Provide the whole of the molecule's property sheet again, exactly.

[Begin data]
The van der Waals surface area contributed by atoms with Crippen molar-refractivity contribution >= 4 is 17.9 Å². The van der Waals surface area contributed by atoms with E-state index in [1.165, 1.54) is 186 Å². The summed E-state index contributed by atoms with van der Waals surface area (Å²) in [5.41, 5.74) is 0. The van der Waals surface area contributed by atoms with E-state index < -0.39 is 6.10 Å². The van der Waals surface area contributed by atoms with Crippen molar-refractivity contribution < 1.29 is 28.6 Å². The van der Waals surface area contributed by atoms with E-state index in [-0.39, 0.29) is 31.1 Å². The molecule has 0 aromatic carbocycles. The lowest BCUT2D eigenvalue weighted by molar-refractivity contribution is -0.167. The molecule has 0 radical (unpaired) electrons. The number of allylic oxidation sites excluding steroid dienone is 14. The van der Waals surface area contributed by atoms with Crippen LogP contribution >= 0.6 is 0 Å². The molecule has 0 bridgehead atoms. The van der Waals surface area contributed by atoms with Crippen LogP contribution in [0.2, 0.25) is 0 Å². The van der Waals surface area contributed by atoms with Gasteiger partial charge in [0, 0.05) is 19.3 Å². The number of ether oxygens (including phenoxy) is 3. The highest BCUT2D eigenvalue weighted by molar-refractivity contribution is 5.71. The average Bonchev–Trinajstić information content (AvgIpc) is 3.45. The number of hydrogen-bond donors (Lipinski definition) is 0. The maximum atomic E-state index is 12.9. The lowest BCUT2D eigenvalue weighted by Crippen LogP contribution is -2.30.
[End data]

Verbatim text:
The van der Waals surface area contributed by atoms with Crippen molar-refractivity contribution >= 4 is 17.9 Å². The van der Waals surface area contributed by atoms with E-state index in [1.165, 1.54) is 186 Å². The summed E-state index contributed by atoms with van der Waals surface area (Å²) in [5.41, 5.74) is 0. The van der Waals surface area contributed by atoms with E-state index < -0.39 is 6.10 Å². The van der Waals surface area contributed by atoms with Crippen molar-refractivity contribution < 1.29 is 28.6 Å². The van der Waals surface area contributed by atoms with E-state index in [-0.39, 0.29) is 31.1 Å². The molecule has 0 aromatic carbocycles. The lowest BCUT2D eigenvalue weighted by molar-refractivity contribution is -0.167. The molecule has 0 radical (unpaired) electrons. The number of allylic oxidation sites excluding steroid dienone is 14. The van der Waals surface area contributed by atoms with Crippen LogP contribution >= 0.6 is 0 Å². The molecule has 0 bridgehead atoms. The van der Waals surface area contributed by atoms with Crippen LogP contribution in [0.2, 0.25) is 0 Å². The van der Waals surface area contributed by atoms with Gasteiger partial charge in [0, 0.05) is 19.3 Å². The number of ether oxygens (including phenoxy) is 3. The highest BCUT2D eigenvalue weighted by molar-refractivity contribution is 5.71. The average Bonchev–Trinajstić information content (AvgIpc) is 3.45. The number of hydrogen-bond donors (Lipinski definition) is 0. The maximum atomic E-state index is 12.9. The lowest BCUT2D eigenvalue weighted by Crippen LogP contribution is -2.30.